An idea that will reduce India’s role

P.S. Suryanarayana

SINGAPORE: Singapore Defence Minister Teo Chee Hean on Sunday emphasised the continuing relevance of the United States to the security and stability of the wider East Asian region that would include India. And, on that note, the seventh Asia Security Summit, organised here by the London-based International Institute for Strategic Studies in the name of ‘Shangri-La Dialogue,’ concluded on Sunday.

Mr. Teo was responding to a proposal that China, Japan, the South Asian Association for Regional Cooperation (SAARC), and the Association of South East Asian Nations (ASEAN) could join in “a flying geese formation” to ensure peace and security across the wider East Asian region.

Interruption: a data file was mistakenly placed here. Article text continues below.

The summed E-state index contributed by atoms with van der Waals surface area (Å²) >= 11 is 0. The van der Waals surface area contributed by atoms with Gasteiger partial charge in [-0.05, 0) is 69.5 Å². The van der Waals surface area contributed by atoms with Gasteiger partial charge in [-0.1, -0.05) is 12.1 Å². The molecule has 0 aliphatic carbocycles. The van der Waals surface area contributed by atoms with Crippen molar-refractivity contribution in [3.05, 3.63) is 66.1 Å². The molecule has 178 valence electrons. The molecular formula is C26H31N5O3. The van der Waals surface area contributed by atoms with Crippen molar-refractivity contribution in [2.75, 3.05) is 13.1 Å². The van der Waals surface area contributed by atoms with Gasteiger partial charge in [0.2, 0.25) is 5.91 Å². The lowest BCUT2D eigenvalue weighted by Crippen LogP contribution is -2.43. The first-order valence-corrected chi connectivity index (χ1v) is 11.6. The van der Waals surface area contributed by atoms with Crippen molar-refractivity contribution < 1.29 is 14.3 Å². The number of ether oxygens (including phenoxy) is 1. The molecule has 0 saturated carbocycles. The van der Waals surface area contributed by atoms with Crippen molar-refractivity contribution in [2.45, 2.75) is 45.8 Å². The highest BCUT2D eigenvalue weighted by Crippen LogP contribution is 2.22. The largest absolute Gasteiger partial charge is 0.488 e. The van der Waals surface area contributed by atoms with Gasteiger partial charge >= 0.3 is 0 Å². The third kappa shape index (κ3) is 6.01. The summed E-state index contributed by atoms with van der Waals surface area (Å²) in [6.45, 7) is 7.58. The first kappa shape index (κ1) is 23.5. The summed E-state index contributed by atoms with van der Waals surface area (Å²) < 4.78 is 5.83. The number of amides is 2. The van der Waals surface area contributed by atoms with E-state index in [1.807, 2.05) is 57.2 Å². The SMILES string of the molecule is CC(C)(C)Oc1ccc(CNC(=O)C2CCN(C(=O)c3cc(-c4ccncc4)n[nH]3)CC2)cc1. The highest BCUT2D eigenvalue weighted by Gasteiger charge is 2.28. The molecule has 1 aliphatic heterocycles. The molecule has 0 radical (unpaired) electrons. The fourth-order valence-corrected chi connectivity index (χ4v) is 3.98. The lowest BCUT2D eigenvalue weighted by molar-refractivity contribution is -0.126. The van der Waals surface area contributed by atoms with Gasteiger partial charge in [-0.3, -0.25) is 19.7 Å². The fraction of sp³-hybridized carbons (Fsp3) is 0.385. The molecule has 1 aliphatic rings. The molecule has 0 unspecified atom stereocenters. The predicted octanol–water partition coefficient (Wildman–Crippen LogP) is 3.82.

Singapore holds the ASEAN Chair; and U.S. Defence Secretary Robert Gates asserted at the main plenary of this conference that America “is a resident Asian power” and would stay on in this continent.

Seen in this context, the idea of “a flying geese formation,” suggested by a delegate from Bangladesh, with links to the government there, not only excludes the U.S. from the wider East Asian region but also reduces the importance of India.

Regional security

If the SAARC, instead of India, is to team up with China and Japan, the other two major East Asian powers, to ensure regional security, New Delhi’s role in this sensitive sphere will effectively diminish from that of a prime mover to that of just a member of the South Asian grouping. This aspect, in addition to the omission of the U.S. and others that was brought to light by Mr. Teo, needs to be addressed, according to diplomatic observers.

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